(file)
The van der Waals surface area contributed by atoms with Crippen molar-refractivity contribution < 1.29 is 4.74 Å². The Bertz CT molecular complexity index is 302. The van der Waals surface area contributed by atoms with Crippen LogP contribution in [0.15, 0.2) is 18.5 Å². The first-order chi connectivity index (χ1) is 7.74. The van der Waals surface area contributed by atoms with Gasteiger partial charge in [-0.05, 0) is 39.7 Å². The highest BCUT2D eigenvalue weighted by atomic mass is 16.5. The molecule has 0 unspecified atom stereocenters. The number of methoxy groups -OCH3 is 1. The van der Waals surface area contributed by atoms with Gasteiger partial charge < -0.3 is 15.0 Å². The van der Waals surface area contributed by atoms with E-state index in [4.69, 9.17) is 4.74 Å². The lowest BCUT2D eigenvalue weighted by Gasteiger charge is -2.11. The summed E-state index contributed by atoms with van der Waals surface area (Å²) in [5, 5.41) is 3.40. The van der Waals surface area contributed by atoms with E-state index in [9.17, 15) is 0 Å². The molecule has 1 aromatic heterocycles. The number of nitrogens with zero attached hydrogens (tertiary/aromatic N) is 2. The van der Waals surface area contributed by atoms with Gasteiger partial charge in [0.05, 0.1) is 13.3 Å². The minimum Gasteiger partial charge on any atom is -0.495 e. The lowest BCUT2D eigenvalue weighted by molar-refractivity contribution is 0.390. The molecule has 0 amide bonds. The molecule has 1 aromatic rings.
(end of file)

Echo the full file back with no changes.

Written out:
The van der Waals surface area contributed by atoms with Crippen molar-refractivity contribution < 1.29 is 4.74 Å². The Bertz CT molecular complexity index is 302. The van der Waals surface area contributed by atoms with Crippen LogP contribution in [0.15, 0.2) is 18.5 Å². The first-order chi connectivity index (χ1) is 7.74. The van der Waals surface area contributed by atoms with Gasteiger partial charge in [-0.05, 0) is 39.7 Å². The highest BCUT2D eigenvalue weighted by atomic mass is 16.5. The molecule has 0 unspecified atom stereocenters. The number of methoxy groups -OCH3 is 1. The van der Waals surface area contributed by atoms with Gasteiger partial charge < -0.3 is 15.0 Å². The van der Waals surface area contributed by atoms with E-state index in [4.69, 9.17) is 4.74 Å². The lowest BCUT2D eigenvalue weighted by Gasteiger charge is -2.11. The summed E-state index contributed by atoms with van der Waals surface area (Å²) in [5, 5.41) is 3.40. The van der Waals surface area contributed by atoms with E-state index in [9.17, 15) is 0 Å². The molecule has 1 aromatic heterocycles. The number of nitrogens with zero attached hydrogens (tertiary/aromatic N) is 2. The van der Waals surface area contributed by atoms with Gasteiger partial charge in [0.05, 0.1) is 13.3 Å². The minimum Gasteiger partial charge on any atom is -0.495 e. The lowest BCUT2D eigenvalue weighted by molar-refractivity contribution is 0.390. The molecule has 0 amide bonds. The molecule has 1 aromatic rings.